An average flat-field frame of a set of flat-field frames.
munipack flat [.. parameters ..] file(s)
The flat-field frame is a map of the photometric response of an instrument (both detector and optical configuration together). Flat-fields are used to remove defects like dust, vignetting and other imperfections on a single pixel base. Flat-fields can be acquired on sky during twilight, as night sky images and the dome flats. This routine creates the flat-field frame by averadging of a serie of such images.
The output flat-field Fij is computed as the (robust) average of every pixel of pre-scaled input images (I'k)ij:
Fij = 1/(1 - 〈I'k〉ij),
where i,j is an index of a pixel and k is an index of an image. Input images (Ik)ij are pre-scaled as
I'ij = (Iij - 〈Iij〉) / 〈Iij〉,
where the average of whole image is 〈Iij〉 . The rescaling is used to unifying possible different light levels (in twilight flat-fields).
The averaging of flat-fields is computed by the robust algorithm. Amount of frames is not limited. Just a single frame can be provided, which normalizes the input. Robust method works very well for thirteen and more frames.
The input flat-fields can be pre-corrected for both bias and dark:
Iij → Iij - x Dij - Bij.
The meaning of x and the algorithm itself are the same as in photometric corrections.
The flat-field can be scaled onto an output level. The default value is 1.0 which is suitable for any situation when output is stored as float numbers (BITPIX=-32). When integer numbers are preferred (a litle bit reduced numerical precision is acceptable), set the output level to the half of range for the integer data-types (for BITPIX=16 is range 65536 and half about 30000. In the case, any photometric information is lost!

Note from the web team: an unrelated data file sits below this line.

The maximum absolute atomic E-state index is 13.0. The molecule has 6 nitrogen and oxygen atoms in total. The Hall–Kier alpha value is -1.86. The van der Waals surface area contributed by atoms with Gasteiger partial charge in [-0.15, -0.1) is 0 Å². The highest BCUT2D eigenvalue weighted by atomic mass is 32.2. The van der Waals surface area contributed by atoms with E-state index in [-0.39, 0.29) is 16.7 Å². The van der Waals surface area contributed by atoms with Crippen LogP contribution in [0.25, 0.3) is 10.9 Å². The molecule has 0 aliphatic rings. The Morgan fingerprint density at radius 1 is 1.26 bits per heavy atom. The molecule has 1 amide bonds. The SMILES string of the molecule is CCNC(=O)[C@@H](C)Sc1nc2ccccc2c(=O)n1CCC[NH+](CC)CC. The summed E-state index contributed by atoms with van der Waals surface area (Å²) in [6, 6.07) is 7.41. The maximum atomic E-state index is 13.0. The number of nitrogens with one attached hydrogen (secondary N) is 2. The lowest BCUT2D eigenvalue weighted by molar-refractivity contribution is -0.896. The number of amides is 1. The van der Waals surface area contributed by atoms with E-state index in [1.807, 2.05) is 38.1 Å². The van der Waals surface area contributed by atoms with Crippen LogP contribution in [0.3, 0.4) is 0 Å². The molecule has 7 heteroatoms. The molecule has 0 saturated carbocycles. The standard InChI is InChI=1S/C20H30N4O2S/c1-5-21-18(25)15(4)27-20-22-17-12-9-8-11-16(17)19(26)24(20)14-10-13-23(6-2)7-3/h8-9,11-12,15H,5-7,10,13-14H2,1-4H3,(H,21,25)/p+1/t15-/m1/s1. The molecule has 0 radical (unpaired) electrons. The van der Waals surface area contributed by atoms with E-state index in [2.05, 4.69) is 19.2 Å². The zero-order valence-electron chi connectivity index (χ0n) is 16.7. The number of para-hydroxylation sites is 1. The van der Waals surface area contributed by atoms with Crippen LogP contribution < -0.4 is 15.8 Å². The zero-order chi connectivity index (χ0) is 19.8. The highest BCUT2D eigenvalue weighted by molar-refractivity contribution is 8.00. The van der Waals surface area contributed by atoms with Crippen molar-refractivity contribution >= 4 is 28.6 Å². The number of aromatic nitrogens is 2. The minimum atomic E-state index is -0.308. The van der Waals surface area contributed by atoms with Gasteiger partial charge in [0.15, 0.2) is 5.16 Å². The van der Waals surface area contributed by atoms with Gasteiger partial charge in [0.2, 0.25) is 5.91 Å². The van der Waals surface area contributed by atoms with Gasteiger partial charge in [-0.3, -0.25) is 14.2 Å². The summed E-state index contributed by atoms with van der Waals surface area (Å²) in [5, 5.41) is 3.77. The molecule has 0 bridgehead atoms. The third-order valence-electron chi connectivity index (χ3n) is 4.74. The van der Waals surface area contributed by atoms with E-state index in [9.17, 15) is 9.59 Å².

It is strongly recommended correct setting of FITS_KEY_FILTER (environment variables) because the filter should be usable for later processing.
Flat-fielding can be used to estimate of gain of a camera. The estimation determines the standard deviation σ of residuals between output mean and a single flat-field frame. σ ≈ 1 is near to one for correct value of gain. This is basic property of Poisson distribution which has bounded value of number of detected particles n and its standard deviation σ by relation σ=√n. The relation can be used for only when other sources of noise are negligible. Therefore, the ideal value of n is about half of full well capacity of detector (not ADU!).
The gain g is determined by the relation
g = 1 / σ²
The estimated values of standard deviation σ and gain are printed in the output of the routine as last two columns of the table:
... Filename, mean, correction, std.dev., gain: flat_V_000001.fits: 2.08154E+05 -16.34081 1.92080 0.271 flat_V_000002.fits: 1.84904E+05 -16.02431 1.89552 0.278 [σ] [g] ...
Determination of gain is so slow that one is computed only on request by using of --gain-estimate switch (verbose mode is invoked).
When gain keyword is available in the header, the values are pre-scaled by the gain so results will realtive against to the value. To suppres use of the value, set gain by providing -gain 1.
The estimation of value of gain is just indicative and the check by some alternative method (factory provided, …) is highly recommended!
On input, list of frames representing the flat-fields is expected. Optionaly, both bias and dark can by pre-applied on every frame.
On output, just the flat-field frame is created.
Also see Common options
$ munipack flat -o f_R.fits -dark d10.fits f10_*R.fits
If one needs frame with natural light-level and 16-bit depth, one is using
$ munipack flat -B 16 --level 10000 -o f_R.fits -dark d10.fits f10_*R.fits
Light Curve Tutorial, Photometric corrections tutorial, Averaged bias frame, Averaged dark frame.